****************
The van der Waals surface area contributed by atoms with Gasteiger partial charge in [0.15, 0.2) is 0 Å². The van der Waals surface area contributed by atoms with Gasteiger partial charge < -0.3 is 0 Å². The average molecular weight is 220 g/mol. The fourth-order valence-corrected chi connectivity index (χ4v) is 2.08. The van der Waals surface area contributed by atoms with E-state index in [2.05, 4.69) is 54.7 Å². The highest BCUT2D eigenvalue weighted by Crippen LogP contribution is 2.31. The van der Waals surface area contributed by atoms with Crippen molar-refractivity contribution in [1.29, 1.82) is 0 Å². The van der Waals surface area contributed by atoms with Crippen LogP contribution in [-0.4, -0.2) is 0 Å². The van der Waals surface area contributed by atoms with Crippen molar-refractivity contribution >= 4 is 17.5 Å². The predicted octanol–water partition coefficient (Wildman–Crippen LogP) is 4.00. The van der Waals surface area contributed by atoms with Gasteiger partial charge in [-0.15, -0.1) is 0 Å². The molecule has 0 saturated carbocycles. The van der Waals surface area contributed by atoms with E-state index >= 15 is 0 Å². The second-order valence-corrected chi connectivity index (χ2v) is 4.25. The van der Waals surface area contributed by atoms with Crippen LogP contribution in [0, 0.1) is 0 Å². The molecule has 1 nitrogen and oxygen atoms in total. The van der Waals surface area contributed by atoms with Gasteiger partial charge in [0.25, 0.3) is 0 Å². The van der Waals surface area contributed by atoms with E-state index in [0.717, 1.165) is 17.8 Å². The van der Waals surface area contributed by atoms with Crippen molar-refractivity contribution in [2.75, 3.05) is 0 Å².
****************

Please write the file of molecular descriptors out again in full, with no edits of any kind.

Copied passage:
The van der Waals surface area contributed by atoms with Gasteiger partial charge in [0.15, 0.2) is 0 Å². The van der Waals surface area contributed by atoms with Gasteiger partial charge < -0.3 is 0 Å². The average molecular weight is 220 g/mol. The fourth-order valence-corrected chi connectivity index (χ4v) is 2.08. The van der Waals surface area contributed by atoms with E-state index in [2.05, 4.69) is 54.7 Å². The highest BCUT2D eigenvalue weighted by Crippen LogP contribution is 2.31. The van der Waals surface area contributed by atoms with Crippen molar-refractivity contribution in [1.29, 1.82) is 0 Å². The van der Waals surface area contributed by atoms with Crippen LogP contribution in [-0.4, -0.2) is 0 Å². The van der Waals surface area contributed by atoms with Crippen molar-refractivity contribution >= 4 is 17.5 Å². The predicted octanol–water partition coefficient (Wildman–Crippen LogP) is 4.00. The van der Waals surface area contributed by atoms with Gasteiger partial charge in [-0.15, -0.1) is 0 Å². The molecule has 0 saturated carbocycles. The van der Waals surface area contributed by atoms with E-state index >= 15 is 0 Å². The second-order valence-corrected chi connectivity index (χ2v) is 4.25. The van der Waals surface area contributed by atoms with Crippen LogP contribution in [0, 0.1) is 0 Å². The molecule has 1 nitrogen and oxygen atoms in total. The van der Waals surface area contributed by atoms with Gasteiger partial charge in [0.25, 0.3) is 0 Å². The van der Waals surface area contributed by atoms with E-state index in [0.717, 1.165) is 17.8 Å². The van der Waals surface area contributed by atoms with Crippen molar-refractivity contribution in [2.75, 3.05) is 0 Å².